Partnership Law

Partnership Law is not a common Federal law in the United States. The District of Columbia and the 50 states of the country have their own set of laws governing partnerships. Even though there is no federal law, there are definite taxation rules for partnership set up by the federal government. Since there is no federal law governing partnerships, the states have the option of following model laws, which are non-binding. The model laws in this case are the Uniform Limited Partnership Act and Uniform Partnership Act set up by Uniform Law Commissioners. The most recent version, widely adopted by most states, is the Revised Uniform Partnership Act – RUPA set up in 1997.

Partnerships in business are the major sources of lawsuits in the country. Hence, any partnership law tries to address all the aspects to avoid or resolve issues without many damages to the parties or the business. When the partners in business enter an agreement, they are allowed to write up their own set of rules, overruling or adding to those set up by default under the partnerships act. In the absence of a formal agreement, the default rules apply. Generally, the parties are recommended to form an agreement as the default rules may not always be agreeable to them or meet their business needs. This also helps to start, run and dissolve a partnership smoothly.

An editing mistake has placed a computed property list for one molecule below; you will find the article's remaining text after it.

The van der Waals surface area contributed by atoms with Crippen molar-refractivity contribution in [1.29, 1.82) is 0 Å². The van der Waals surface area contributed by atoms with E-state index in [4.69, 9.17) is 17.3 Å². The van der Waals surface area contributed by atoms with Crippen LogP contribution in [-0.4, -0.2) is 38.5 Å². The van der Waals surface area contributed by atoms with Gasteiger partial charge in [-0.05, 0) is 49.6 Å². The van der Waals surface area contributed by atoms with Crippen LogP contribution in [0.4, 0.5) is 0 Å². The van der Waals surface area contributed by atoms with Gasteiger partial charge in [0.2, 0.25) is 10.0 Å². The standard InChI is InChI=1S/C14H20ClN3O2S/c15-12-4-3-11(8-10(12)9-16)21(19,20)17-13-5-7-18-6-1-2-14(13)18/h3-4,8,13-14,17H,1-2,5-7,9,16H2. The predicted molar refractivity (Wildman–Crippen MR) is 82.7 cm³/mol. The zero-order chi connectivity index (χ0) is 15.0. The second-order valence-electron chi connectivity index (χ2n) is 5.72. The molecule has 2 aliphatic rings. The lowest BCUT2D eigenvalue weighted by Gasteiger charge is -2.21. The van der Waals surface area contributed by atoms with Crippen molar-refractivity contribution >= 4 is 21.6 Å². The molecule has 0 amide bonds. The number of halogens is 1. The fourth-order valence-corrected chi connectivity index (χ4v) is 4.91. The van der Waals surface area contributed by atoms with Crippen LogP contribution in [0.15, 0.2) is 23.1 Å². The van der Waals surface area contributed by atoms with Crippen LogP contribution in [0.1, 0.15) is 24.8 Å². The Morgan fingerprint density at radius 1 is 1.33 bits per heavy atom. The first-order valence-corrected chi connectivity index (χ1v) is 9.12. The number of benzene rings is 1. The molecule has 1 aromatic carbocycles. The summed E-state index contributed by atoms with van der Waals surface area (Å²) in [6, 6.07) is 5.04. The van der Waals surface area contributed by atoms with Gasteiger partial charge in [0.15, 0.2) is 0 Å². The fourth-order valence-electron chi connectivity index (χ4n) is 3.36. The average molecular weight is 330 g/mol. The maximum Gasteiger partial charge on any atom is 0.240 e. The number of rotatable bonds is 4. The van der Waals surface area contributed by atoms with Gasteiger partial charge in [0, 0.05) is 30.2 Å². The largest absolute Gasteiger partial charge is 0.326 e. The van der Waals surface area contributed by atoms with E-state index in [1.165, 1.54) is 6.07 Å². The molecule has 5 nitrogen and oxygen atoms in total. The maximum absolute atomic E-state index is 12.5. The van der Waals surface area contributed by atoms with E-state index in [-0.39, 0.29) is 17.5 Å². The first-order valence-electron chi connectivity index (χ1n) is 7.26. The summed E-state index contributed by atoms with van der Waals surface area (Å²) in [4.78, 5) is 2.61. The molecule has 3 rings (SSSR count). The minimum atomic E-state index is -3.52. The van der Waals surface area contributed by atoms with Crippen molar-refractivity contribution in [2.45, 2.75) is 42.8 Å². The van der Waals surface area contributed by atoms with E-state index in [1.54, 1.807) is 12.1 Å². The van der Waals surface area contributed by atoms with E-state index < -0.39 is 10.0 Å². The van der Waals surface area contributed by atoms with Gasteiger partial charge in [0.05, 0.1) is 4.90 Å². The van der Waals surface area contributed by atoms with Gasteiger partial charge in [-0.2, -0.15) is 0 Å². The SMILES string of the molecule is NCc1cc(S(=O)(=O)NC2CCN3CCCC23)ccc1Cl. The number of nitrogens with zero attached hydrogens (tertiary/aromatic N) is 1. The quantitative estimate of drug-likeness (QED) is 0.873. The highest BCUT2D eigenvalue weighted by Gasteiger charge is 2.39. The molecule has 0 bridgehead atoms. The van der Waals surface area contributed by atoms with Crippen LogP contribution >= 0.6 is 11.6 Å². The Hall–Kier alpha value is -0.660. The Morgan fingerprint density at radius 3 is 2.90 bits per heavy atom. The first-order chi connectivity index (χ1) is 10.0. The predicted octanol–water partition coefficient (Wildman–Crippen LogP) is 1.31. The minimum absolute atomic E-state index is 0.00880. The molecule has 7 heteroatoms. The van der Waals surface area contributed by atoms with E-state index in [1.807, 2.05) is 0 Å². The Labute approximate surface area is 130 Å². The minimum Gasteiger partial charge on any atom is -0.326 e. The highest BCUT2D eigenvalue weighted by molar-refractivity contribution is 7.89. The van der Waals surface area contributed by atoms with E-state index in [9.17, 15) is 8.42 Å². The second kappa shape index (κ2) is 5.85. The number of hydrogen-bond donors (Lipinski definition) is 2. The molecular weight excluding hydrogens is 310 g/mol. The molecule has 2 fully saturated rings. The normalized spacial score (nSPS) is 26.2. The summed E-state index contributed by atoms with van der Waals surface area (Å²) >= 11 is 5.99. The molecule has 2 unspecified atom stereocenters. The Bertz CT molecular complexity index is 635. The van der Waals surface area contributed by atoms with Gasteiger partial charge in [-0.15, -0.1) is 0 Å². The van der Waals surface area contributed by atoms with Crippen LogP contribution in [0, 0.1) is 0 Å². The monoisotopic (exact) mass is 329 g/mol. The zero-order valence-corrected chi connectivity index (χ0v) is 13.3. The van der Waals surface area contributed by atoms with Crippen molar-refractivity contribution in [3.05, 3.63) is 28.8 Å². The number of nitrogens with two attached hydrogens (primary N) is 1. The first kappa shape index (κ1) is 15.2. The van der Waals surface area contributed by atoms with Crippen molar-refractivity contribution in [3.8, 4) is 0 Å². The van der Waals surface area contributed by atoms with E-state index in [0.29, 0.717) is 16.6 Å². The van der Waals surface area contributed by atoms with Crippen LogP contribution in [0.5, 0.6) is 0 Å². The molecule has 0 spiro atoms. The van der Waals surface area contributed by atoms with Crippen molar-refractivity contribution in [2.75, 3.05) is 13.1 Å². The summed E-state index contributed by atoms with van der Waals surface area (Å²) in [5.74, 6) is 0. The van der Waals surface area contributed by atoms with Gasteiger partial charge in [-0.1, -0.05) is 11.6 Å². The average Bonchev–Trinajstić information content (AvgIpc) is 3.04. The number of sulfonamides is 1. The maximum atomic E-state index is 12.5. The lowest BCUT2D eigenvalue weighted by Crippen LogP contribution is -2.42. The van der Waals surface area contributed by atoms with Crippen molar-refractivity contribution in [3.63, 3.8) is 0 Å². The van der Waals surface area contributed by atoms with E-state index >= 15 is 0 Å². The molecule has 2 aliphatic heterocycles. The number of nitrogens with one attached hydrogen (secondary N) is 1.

The general partnership law, Uniform Partnership Act, followed by many of the US states governs the following aspects of a partnership agreement.

  • Characteristics of the Partnership
  • Consent and Agreement
  • Profit Sharing
  • Loss Sharing
  • Management and Ownership
  • Partners as Agents of the Partnership
  • Tort Liabilities to Third Parties
  • Contract Liabilities to Third Parties
  • Tax Liabilities of the Partnership and the Partners
  • Property Ownership
  • Loyalty
  • Care
  • Dissolution and Dissociation

Partnership Law is one of the subcategories of the Commercial Law.  Hence, it mandates that partnerships be made to make profits. Partnership could be between 2 or more than 2 persons. The person can be an individual, corporation, another partnership, government entity or other such entities.

While most states follow the RUPA, some follow the original Uniform Partnership Act and some modified versions of the UPA. Louisiana does not follow any of these models. It is essential that those who want to set up a partnership firm seek and understand all the aspects covered by the partnership law of their state.

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